7. Increase the volume in the Audio Inspector. Final Cut Pro will automatically interpolate between your first and 2nd keyframes, creating a smooth increase in volume between them.

How to use the FCPX Music and Sound Browser

Final Cut Pro comes with an extensive library of royalty-free sound effects and jingles for your videos. These effects include everything from car ignition, door closing, and ambient forest noise. 

  1. Towards the top left of the screen, open the Photos and Audio Sidebar by clicking the camera & music icon. 
  2. On the left side, choose Sound Effects.
  3. Scroll through the list or type in what you’re looking for in the search bar above. If you’re looking for music, type in Jingles
  4. You can preview any sound by clicking the play button to the left of its name. 
  5. When you find what you’re looking for, drag it down to the Timeline to add it to your project. 

How to Apply Fades to your Sound Clips

Fades are a common way to begin and end a video, or scene–especially if there is a lot of ambient noise. They create a nice smooth transition for the viewer’s ear as they adjust to the audio profile of the new scene. 

  1. Select your clip by clicking it in the Timeline.
  2. Go to the top menu bar and select Modify.
  3. Find Adjust Volume on the menu. You can select Apply Fades to apply both fade-in and fade-out to your selected clip.
  4. You can manually adjust fades by dragging the Fade Handles at the beginning or end of any clips in the Timeline

One extra cool tip for fades: they happen automatically if you use Transitions! So if you’re planning on adding some visual transitions to your video, don’t worry about the audio. 

How to do Basic EQ in Final Cut

Too much bass from the wind? Or maybe there’s a shrill noise from nearby machinery. Equalization is how you fix the audio profile of your sound, by adding filters at different frequencies, and there are a lot of great presets already built into Final Cut.

  1. Select your clip in the Timeline, and open the Audio Inspector.
  2. Under Audio Enhancements find Equalization, and click the drop-down menu to the right.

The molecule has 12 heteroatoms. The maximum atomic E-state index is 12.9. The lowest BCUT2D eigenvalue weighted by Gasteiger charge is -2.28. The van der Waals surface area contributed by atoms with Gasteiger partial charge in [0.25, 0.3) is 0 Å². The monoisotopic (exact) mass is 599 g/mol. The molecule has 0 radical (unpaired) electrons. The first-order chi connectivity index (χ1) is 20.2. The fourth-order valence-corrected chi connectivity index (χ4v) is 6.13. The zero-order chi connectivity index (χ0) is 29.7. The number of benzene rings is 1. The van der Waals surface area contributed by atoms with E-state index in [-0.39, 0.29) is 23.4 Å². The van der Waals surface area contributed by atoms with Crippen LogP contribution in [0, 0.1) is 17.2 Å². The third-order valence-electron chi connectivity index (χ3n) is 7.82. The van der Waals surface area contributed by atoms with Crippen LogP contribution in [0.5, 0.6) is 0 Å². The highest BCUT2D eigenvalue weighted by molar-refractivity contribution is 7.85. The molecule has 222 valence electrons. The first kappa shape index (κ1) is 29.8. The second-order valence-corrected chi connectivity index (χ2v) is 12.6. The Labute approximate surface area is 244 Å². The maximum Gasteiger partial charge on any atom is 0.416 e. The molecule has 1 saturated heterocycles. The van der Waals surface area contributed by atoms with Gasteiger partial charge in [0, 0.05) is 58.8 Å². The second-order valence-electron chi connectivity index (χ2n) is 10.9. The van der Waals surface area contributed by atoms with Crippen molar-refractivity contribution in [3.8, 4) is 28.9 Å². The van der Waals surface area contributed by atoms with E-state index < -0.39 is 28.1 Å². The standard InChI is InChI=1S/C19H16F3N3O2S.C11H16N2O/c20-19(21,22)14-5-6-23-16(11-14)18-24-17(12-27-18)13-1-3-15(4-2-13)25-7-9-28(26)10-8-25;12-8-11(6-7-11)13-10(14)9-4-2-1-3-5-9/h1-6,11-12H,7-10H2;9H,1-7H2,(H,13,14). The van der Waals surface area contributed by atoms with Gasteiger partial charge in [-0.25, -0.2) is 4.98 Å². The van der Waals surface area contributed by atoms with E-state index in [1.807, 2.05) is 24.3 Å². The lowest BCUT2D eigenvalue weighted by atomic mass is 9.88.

3. You can choose from a variety of profiles like Music Enhance, Bass Enhance, Hum Reduction. Once you select one, it will be applied to your clip. 
  4. If you’d like to customize the EQ yourself, click the mixer icon to the right to open the Graphic Equalizer, where you can adjust the volume of each frequency individually. 

Using the Audio Analysis Tool to Automatically Improve Audio 

Final Cut Pro comes with a fantastic one-touch Audio Analysis tool that automatically fixes loudness, noise, and hum. It’s simple to use, very powerful, and unique to Final Cut–so it’s definitely worth learning!

  1. Select your clip in the Timeline and open the Audio Inspector.
  2. Under Audio Enhancements click the magic wand to the right of Audio Analysis
  3. It may take Final Cut a few seconds to process your audio enhancements. After it’s done click Show to view the different enhancement controls.
  4. You can adjust the sliders under Loudness, Noise Removal, and Hum Removal if you want, although Final Cut Pro has already set these properties automatically.

Adding Audio Effects to your Clips 

You’re probably familiar with the Effects Browser which is loaded with tons of cool filters for your videos. But you might not be aware that the  Effects Browser is also home to a host of audio effects that can dynamically change the sound profile of your videos. Here’s how to use them. 

  1. Open the Effects Browser by clicking the icon on the right side. 
  2. Scroll down the left panel until you find the audio section, and select All.
  3. Search through the audio effects until you find one you’d like to use, then drag it to your clip on the Timeline to add it. Some useful effects are Adaptive Limiter, Compressor, Denoiser, Limiter, and Noise Gate.
  4. If you’d like to modify the settings, open the Audio Inspector and scroll down to find the effect’s controls. 

Audio effects open up an entire world of possibilities for your audio tracks in Final Cut Pro. One cool trick you might want to try is layering them on top of each other by adding multiple audio effects to the same clip. You can also rearrange their order in the Audio Inspector to achieve different effects. 

Using 3rd Party Plugins

Once you’ve learned how to use audio effects in Final Cut Pro, you’ve already got all the skills you need to use 3rd party plugins. Once you download them, plugins will appear inside the effects browser right next to your built-in audio effects, and they work the same way! 

Now that you’ve learned all the fundamentals for editing audio in Final Cut Pro, you’re ready to take any project from source footage to fully mastered composition. You’ve learned the basic controls and essential roles that audio plays. You’ve also learned workflows for all the most common audio editing tasks in Final Cut Pro, so you should be set! 

Grow your audio editing skills further with our other tutorial on how to fade audio in Final Cut Pro.